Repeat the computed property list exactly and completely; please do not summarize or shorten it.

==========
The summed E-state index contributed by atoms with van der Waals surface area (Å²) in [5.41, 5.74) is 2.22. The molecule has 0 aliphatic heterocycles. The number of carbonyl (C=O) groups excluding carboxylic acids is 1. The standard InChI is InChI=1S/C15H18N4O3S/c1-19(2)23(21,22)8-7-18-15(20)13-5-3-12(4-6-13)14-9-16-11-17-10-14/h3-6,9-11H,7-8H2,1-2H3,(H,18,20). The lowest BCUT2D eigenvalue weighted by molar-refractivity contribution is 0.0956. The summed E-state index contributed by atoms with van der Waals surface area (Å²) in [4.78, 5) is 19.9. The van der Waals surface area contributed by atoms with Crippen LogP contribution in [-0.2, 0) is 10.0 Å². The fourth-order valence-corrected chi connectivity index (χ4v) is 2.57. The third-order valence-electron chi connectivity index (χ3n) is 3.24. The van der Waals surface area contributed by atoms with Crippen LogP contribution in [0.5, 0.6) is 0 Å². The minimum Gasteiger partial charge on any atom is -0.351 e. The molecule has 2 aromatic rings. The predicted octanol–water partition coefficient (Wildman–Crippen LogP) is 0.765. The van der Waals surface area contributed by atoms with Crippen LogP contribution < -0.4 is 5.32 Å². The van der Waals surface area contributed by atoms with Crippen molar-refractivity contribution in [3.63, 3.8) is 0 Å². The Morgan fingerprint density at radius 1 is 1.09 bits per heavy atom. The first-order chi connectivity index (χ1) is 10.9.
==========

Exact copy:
The summed E-state index contributed by atoms with van der Waals surface area (Å²) in [5.41, 5.74) is 2.22. The molecule has 0 aliphatic heterocycles. The number of carbonyl (C=O) groups excluding carboxylic acids is 1. The standard InChI is InChI=1S/C15H18N4O3S/c1-19(2)23(21,22)8-7-18-15(20)13-5-3-12(4-6-13)14-9-16-11-17-10-14/h3-6,9-11H,7-8H2,1-2H3,(H,18,20). The lowest BCUT2D eigenvalue weighted by molar-refractivity contribution is 0.0956. The summed E-state index contributed by atoms with van der Waals surface area (Å²) in [4.78, 5) is 19.9. The van der Waals surface area contributed by atoms with Crippen LogP contribution in [-0.2, 0) is 10.0 Å². The fourth-order valence-corrected chi connectivity index (χ4v) is 2.57. The third-order valence-electron chi connectivity index (χ3n) is 3.24. The van der Waals surface area contributed by atoms with Crippen LogP contribution in [0.5, 0.6) is 0 Å². The minimum Gasteiger partial charge on any atom is -0.351 e. The molecule has 2 aromatic rings. The predicted octanol–water partition coefficient (Wildman–Crippen LogP) is 0.765. The van der Waals surface area contributed by atoms with Crippen LogP contribution < -0.4 is 5.32 Å². The van der Waals surface area contributed by atoms with Crippen molar-refractivity contribution in [3.63, 3.8) is 0 Å². The Morgan fingerprint density at radius 1 is 1.09 bits per heavy atom. The first-order chi connectivity index (χ1) is 10.9.